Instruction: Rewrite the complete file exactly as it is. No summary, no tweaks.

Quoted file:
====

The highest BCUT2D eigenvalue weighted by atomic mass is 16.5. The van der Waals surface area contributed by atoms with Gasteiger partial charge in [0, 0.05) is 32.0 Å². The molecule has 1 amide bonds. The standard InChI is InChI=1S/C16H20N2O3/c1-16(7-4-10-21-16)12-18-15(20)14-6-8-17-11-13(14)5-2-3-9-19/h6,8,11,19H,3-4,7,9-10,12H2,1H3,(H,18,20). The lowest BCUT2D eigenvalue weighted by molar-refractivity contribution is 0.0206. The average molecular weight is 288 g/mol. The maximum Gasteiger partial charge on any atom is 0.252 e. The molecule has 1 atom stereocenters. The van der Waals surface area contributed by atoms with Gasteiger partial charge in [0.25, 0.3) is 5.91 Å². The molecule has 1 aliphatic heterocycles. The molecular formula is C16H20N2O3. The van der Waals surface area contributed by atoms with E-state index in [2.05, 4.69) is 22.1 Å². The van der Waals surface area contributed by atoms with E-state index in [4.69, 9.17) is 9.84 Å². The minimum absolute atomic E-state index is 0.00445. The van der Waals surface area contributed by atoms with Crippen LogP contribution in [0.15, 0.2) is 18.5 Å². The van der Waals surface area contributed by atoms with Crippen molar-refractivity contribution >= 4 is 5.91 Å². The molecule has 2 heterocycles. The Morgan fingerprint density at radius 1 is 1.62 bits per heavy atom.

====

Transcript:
The highest BCUT2D eigenvalue weighted by atomic mass is 16.5. The van der Waals surface area contributed by atoms with Gasteiger partial charge in [0, 0.05) is 32.0 Å². The molecule has 1 amide bonds. The standard InChI is InChI=1S/C16H20N2O3/c1-16(7-4-10-21-16)12-18-15(20)14-6-8-17-11-13(14)5-2-3-9-19/h6,8,11,19H,3-4,7,9-10,12H2,1H3,(H,18,20). The lowest BCUT2D eigenvalue weighted by molar-refractivity contribution is 0.0206. The average molecular weight is 288 g/mol. The maximum Gasteiger partial charge on any atom is 0.252 e. The molecule has 1 atom stereocenters. The van der Waals surface area contributed by atoms with Gasteiger partial charge in [0.25, 0.3) is 5.91 Å². The molecule has 1 aliphatic heterocycles. The molecular formula is C16H20N2O3. The van der Waals surface area contributed by atoms with E-state index in [2.05, 4.69) is 22.1 Å². The van der Waals surface area contributed by atoms with E-state index in [4.69, 9.17) is 9.84 Å². The minimum absolute atomic E-state index is 0.00445. The van der Waals surface area contributed by atoms with Crippen LogP contribution in [0.15, 0.2) is 18.5 Å². The van der Waals surface area contributed by atoms with Crippen molar-refractivity contribution >= 4 is 5.91 Å². The molecule has 2 heterocycles. The Morgan fingerprint density at radius 1 is 1.62 bits per heavy atom.